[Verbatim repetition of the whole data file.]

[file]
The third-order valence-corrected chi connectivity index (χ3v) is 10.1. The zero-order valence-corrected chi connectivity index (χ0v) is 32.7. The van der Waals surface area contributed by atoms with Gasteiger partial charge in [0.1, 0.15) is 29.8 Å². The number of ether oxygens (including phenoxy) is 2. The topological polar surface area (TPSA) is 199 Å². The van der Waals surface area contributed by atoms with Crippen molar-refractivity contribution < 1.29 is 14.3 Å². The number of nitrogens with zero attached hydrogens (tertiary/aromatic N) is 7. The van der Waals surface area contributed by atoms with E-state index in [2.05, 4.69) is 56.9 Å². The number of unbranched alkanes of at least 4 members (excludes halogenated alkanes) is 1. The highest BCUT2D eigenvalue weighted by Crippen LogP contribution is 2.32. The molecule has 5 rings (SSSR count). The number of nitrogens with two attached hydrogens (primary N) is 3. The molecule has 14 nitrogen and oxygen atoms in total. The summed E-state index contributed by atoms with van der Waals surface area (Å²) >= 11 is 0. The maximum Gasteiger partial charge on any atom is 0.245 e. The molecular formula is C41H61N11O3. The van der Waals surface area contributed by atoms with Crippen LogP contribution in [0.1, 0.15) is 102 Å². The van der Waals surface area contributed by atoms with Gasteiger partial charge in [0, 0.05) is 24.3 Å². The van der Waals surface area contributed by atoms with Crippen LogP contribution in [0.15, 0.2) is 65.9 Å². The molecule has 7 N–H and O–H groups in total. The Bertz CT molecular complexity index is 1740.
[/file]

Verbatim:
The third-order valence-corrected chi connectivity index (χ3v) is 10.1. The zero-order valence-corrected chi connectivity index (χ0v) is 32.7. The van der Waals surface area contributed by atoms with Gasteiger partial charge in [0.1, 0.15) is 29.8 Å². The number of ether oxygens (including phenoxy) is 2. The topological polar surface area (TPSA) is 199 Å². The van der Waals surface area contributed by atoms with Crippen molar-refractivity contribution < 1.29 is 14.3 Å². The number of nitrogens with zero attached hydrogens (tertiary/aromatic N) is 7. The van der Waals surface area contributed by atoms with E-state index in [2.05, 4.69) is 56.9 Å². The number of unbranched alkanes of at least 4 members (excludes halogenated alkanes) is 1. The highest BCUT2D eigenvalue weighted by Crippen LogP contribution is 2.32. The molecule has 5 rings (SSSR count). The number of nitrogens with two attached hydrogens (primary N) is 3. The molecule has 14 nitrogen and oxygen atoms in total. The summed E-state index contributed by atoms with van der Waals surface area (Å²) >= 11 is 0. The maximum Gasteiger partial charge on any atom is 0.245 e. The molecular formula is C41H61N11O3. The van der Waals surface area contributed by atoms with Crippen LogP contribution in [0.1, 0.15) is 102 Å². The van der Waals surface area contributed by atoms with Gasteiger partial charge in [0, 0.05) is 24.3 Å². The van der Waals surface area contributed by atoms with Crippen LogP contribution in [0.15, 0.2) is 65.9 Å². The molecule has 7 N–H and O–H groups in total. The Bertz CT molecular complexity index is 1740.